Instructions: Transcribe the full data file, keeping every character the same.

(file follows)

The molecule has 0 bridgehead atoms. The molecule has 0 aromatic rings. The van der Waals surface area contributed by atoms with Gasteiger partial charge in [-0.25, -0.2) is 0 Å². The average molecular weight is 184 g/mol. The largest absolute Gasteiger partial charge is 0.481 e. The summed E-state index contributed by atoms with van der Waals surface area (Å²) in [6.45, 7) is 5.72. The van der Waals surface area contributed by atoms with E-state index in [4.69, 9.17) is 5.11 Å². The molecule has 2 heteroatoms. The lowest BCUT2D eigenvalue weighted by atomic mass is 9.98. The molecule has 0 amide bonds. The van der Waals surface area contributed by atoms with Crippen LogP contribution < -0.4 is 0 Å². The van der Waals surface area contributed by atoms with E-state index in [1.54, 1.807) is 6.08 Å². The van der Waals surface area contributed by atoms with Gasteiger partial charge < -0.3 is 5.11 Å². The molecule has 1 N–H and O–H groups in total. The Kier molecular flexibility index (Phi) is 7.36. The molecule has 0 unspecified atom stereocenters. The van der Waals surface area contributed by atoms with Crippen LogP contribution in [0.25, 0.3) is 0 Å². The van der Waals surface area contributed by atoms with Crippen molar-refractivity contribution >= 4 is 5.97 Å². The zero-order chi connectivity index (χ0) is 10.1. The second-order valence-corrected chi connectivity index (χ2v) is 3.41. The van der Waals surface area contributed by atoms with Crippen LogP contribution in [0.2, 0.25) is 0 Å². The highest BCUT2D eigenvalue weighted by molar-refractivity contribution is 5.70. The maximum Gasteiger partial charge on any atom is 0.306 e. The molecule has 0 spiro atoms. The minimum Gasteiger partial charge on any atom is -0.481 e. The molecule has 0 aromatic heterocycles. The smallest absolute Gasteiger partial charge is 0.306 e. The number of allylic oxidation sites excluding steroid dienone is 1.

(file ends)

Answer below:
The molecule has 0 bridgehead atoms. The molecule has 0 aromatic rings. The van der Waals surface area contributed by atoms with Gasteiger partial charge in [-0.25, -0.2) is 0 Å². The average molecular weight is 184 g/mol. The largest absolute Gasteiger partial charge is 0.481 e. The summed E-state index contributed by atoms with van der Waals surface area (Å²) in [6.45, 7) is 5.72. The van der Waals surface area contributed by atoms with E-state index in [4.69, 9.17) is 5.11 Å². The molecule has 2 heteroatoms. The lowest BCUT2D eigenvalue weighted by atomic mass is 9.98. The molecule has 0 amide bonds. The van der Waals surface area contributed by atoms with Crippen LogP contribution < -0.4 is 0 Å². The van der Waals surface area contributed by atoms with E-state index in [1.54, 1.807) is 6.08 Å². The van der Waals surface area contributed by atoms with Gasteiger partial charge < -0.3 is 5.11 Å². The molecule has 1 N–H and O–H groups in total. The Kier molecular flexibility index (Phi) is 7.36. The molecule has 0 unspecified atom stereocenters. The van der Waals surface area contributed by atoms with Crippen LogP contribution in [0.25, 0.3) is 0 Å². The van der Waals surface area contributed by atoms with Crippen molar-refractivity contribution >= 4 is 5.97 Å². The zero-order chi connectivity index (χ0) is 10.1. The second-order valence-corrected chi connectivity index (χ2v) is 3.41. The van der Waals surface area contributed by atoms with Crippen LogP contribution in [0.2, 0.25) is 0 Å². The highest BCUT2D eigenvalue weighted by molar-refractivity contribution is 5.70. The maximum Gasteiger partial charge on any atom is 0.306 e. The molecule has 0 spiro atoms. The minimum Gasteiger partial charge on any atom is -0.481 e. The molecule has 0 aromatic heterocycles. The smallest absolute Gasteiger partial charge is 0.306 e. The number of allylic oxidation sites excluding steroid dienone is 1.